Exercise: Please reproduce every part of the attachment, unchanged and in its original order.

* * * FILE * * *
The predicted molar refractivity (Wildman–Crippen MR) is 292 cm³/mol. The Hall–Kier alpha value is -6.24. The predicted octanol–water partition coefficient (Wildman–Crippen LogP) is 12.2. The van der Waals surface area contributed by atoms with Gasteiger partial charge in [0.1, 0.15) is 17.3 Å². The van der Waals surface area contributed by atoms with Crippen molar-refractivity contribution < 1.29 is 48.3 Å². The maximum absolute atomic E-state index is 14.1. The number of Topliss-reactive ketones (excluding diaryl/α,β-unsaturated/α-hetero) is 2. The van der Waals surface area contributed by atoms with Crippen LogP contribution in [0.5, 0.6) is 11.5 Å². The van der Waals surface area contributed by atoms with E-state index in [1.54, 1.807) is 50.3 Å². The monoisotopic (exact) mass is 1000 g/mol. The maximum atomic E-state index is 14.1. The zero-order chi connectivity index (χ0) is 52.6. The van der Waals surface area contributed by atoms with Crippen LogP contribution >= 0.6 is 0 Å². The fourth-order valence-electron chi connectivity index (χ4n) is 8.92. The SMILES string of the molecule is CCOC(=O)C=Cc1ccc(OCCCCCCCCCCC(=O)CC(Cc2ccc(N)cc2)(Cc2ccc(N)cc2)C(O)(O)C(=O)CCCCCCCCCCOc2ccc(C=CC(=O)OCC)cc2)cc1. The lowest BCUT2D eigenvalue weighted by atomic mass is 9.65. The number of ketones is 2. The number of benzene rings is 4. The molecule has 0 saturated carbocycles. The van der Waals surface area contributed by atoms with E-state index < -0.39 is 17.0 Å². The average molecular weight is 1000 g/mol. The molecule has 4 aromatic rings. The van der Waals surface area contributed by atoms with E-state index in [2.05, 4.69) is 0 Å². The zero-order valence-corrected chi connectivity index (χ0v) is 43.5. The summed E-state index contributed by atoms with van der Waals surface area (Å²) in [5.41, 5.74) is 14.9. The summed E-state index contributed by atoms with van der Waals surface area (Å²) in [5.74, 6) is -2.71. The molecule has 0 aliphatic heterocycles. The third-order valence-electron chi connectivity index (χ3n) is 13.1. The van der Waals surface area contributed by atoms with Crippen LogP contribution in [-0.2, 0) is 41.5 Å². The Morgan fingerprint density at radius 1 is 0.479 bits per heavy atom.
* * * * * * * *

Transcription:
The predicted molar refractivity (Wildman–Crippen MR) is 292 cm³/mol. The Hall–Kier alpha value is -6.24. The predicted octanol–water partition coefficient (Wildman–Crippen LogP) is 12.2. The van der Waals surface area contributed by atoms with Gasteiger partial charge in [0.1, 0.15) is 17.3 Å². The van der Waals surface area contributed by atoms with Crippen molar-refractivity contribution < 1.29 is 48.3 Å². The maximum absolute atomic E-state index is 14.1. The number of Topliss-reactive ketones (excluding diaryl/α,β-unsaturated/α-hetero) is 2. The van der Waals surface area contributed by atoms with Crippen LogP contribution in [0.5, 0.6) is 11.5 Å². The van der Waals surface area contributed by atoms with E-state index in [1.54, 1.807) is 50.3 Å². The monoisotopic (exact) mass is 1000 g/mol. The maximum atomic E-state index is 14.1. The zero-order chi connectivity index (χ0) is 52.6. The van der Waals surface area contributed by atoms with Crippen LogP contribution >= 0.6 is 0 Å². The fourth-order valence-electron chi connectivity index (χ4n) is 8.92. The SMILES string of the molecule is CCOC(=O)C=Cc1ccc(OCCCCCCCCCCC(=O)CC(Cc2ccc(N)cc2)(Cc2ccc(N)cc2)C(O)(O)C(=O)CCCCCCCCCCOc2ccc(C=CC(=O)OCC)cc2)cc1. The lowest BCUT2D eigenvalue weighted by atomic mass is 9.65. The number of ketones is 2. The number of benzene rings is 4. The molecule has 0 saturated carbocycles. The van der Waals surface area contributed by atoms with E-state index < -0.39 is 17.0 Å². The average molecular weight is 1000 g/mol. The molecule has 4 aromatic rings. The van der Waals surface area contributed by atoms with E-state index in [2.05, 4.69) is 0 Å². The zero-order valence-corrected chi connectivity index (χ0v) is 43.5. The summed E-state index contributed by atoms with van der Waals surface area (Å²) in [5.41, 5.74) is 14.9. The summed E-state index contributed by atoms with van der Waals surface area (Å²) in [5.74, 6) is -2.71. The molecule has 0 aliphatic heterocycles. The third-order valence-electron chi connectivity index (χ3n) is 13.1. The van der Waals surface area contributed by atoms with Crippen LogP contribution in [-0.2, 0) is 41.5 Å². The Morgan fingerprint density at radius 1 is 0.479 bits per heavy atom.